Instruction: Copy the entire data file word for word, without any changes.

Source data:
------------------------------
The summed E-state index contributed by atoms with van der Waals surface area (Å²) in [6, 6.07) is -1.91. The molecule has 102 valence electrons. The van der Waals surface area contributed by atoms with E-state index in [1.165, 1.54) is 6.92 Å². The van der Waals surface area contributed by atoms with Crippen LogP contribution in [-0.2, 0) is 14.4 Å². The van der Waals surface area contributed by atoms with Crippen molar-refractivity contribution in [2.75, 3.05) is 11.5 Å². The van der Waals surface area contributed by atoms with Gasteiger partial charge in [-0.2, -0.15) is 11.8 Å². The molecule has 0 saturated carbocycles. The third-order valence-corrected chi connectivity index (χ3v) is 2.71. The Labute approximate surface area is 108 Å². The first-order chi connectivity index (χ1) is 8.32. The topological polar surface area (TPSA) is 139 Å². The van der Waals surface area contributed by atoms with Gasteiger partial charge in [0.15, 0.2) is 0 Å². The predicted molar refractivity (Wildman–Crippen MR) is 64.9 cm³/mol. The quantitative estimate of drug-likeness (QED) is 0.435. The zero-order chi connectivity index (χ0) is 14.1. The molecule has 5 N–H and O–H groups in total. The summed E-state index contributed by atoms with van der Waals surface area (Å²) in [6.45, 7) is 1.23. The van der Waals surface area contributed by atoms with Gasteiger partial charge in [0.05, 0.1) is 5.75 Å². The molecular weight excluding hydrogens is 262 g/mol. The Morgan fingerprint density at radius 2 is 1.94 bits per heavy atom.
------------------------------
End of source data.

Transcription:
The summed E-state index contributed by atoms with van der Waals surface area (Å²) in [6, 6.07) is -1.91. The molecule has 102 valence electrons. The van der Waals surface area contributed by atoms with E-state index in [1.165, 1.54) is 6.92 Å². The van der Waals surface area contributed by atoms with Crippen LogP contribution in [-0.2, 0) is 14.4 Å². The van der Waals surface area contributed by atoms with Crippen molar-refractivity contribution in [2.75, 3.05) is 11.5 Å². The van der Waals surface area contributed by atoms with Gasteiger partial charge in [-0.2, -0.15) is 11.8 Å². The molecule has 0 saturated carbocycles. The third-order valence-corrected chi connectivity index (χ3v) is 2.71. The Labute approximate surface area is 108 Å². The first-order chi connectivity index (χ1) is 8.32. The topological polar surface area (TPSA) is 139 Å². The van der Waals surface area contributed by atoms with Gasteiger partial charge in [0.15, 0.2) is 0 Å². The predicted molar refractivity (Wildman–Crippen MR) is 64.9 cm³/mol. The quantitative estimate of drug-likeness (QED) is 0.435. The zero-order chi connectivity index (χ0) is 14.1. The molecule has 5 N–H and O–H groups in total. The summed E-state index contributed by atoms with van der Waals surface area (Å²) in [6.45, 7) is 1.23. The van der Waals surface area contributed by atoms with Gasteiger partial charge in [0.05, 0.1) is 5.75 Å². The molecular weight excluding hydrogens is 262 g/mol. The Morgan fingerprint density at radius 2 is 1.94 bits per heavy atom.